Comment and Analysis: Oh, yes, the bishop should be surrounded with his priests and deacons and "lay ministers." Why? Why is this necessary? What does this convey? It conveys the impression, whether wittingly or unwittingly, that the bishop is the first among equals (primus inter pares). And it especially conveys the impression that it is necessary for "lay ministers" to be visible and active in Masses celebrated by a bishop. More egalitarianism and participatory democracy. The most destructive element of this paragraph, however, concerns the use of the terminology, "the holy people of God" to refer to the lay faithful who hear Holy Mass. As a priest noted to me recently, "I know my people and they are not holy." The very language used in the General Instruction to the Roman Missal is reflective of a theology which seeks to canonize sinners who have yet to root out sin from their lives. To call sinful people holy is to reaffirm them in their lukewarmness and in their sins, which leads souls away from the Confessional and thus leads ultimately to sacrilegious receptions of Holy Communion. This is nothing other than a Rousseuean-based effort to reduce the Mass to an exercise of community self-congratulations. No wonder the new Mass of its nature de-emphasizes penance and references to a God who judges souls at the time of their deaths, as is mentioned rather explicitly in Paragraph 15 of GIRM.

Paragraph 113 of GIRM reads as follows:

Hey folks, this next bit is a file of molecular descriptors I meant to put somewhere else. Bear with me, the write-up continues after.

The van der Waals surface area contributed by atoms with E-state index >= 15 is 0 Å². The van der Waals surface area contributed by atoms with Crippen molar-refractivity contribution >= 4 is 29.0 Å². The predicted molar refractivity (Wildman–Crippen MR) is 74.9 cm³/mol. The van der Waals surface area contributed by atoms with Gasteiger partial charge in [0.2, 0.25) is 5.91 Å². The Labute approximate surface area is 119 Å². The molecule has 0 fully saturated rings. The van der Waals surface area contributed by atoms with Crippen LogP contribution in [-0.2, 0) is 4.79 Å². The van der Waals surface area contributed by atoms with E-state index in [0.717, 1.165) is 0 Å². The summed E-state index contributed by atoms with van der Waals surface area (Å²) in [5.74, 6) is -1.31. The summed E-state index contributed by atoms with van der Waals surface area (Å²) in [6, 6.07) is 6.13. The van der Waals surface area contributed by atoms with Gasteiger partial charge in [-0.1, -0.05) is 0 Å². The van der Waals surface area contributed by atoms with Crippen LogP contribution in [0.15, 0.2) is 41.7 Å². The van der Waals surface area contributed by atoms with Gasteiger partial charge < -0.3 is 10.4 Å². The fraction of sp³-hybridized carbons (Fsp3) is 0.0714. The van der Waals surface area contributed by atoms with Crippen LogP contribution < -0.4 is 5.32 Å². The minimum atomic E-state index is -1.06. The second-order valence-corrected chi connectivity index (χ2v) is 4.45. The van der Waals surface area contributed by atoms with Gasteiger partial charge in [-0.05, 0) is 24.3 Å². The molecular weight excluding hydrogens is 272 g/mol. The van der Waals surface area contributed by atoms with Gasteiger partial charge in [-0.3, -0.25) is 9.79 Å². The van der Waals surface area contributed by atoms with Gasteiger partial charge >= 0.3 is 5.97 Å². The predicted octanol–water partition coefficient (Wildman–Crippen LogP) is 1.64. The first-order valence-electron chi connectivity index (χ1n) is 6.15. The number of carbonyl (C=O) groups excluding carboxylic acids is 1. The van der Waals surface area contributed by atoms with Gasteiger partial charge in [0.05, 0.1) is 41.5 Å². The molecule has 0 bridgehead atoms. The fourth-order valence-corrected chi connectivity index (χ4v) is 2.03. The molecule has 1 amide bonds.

"Great importance should be attached to a Mass celebrated by any community, but especially by the parish community, inasmuch as it represents the universal Church gathered at a given time and place. This is particularly true of the community's celebration of the Lord's Day."

Comment and Analysis: There is special irony contained in this Paragraph. Yes, the parish should be the focus of a Catholic's spiritual life. It should be as safe and as secure for him as his mother's womb. It should be the cradle of his Faith. As we know, however, because the new liturgy aborts reverence and Christocentricity in most instances, the parish has become as unsafe to a Catholic's spiritual life as a mother's womb has become to the unborn child. The new Mass has driven Catholics out of their parishes. Even those who are unaware of the reverence of the Traditional Latin Mass but want to worship God devoutly as is His due are forced to flee from their home parishes to find some oasis which bears a resemblance to authentic Catholicism. Thus, if they have to drive thirty miles to Our Lady of Peace Church in Santa Clara, California, or forty miles to St. Michael's Abbey in Silverado, California, or eighty miles to Saint Boniface Church in Lafayette, Indiana, or twenty miles to the Franciscan Friars of the Immaculata in New Bedford, Massachusetts, or fifteen miles to Our Lady of Lourdes Church in Massapequa Park, New York, they will do so because of the instability, irreverence, and dangers to the Faith found in their own home parish. This is precisely the result of the congregationalism produced by the Novus Ordo. That is why Sharon and I look forward to the day we can settle in Pequannock, New Jersey, and have the security of the parish life which is available at Our Lady of Fatima Chapel, which is administered by the Priestly Fraternity of Saint Peter. Unfortunately, the Novus Ordo has made each parish an autonomous self, contemptuous of the past and ultimately dismissive of Rome. How ironic.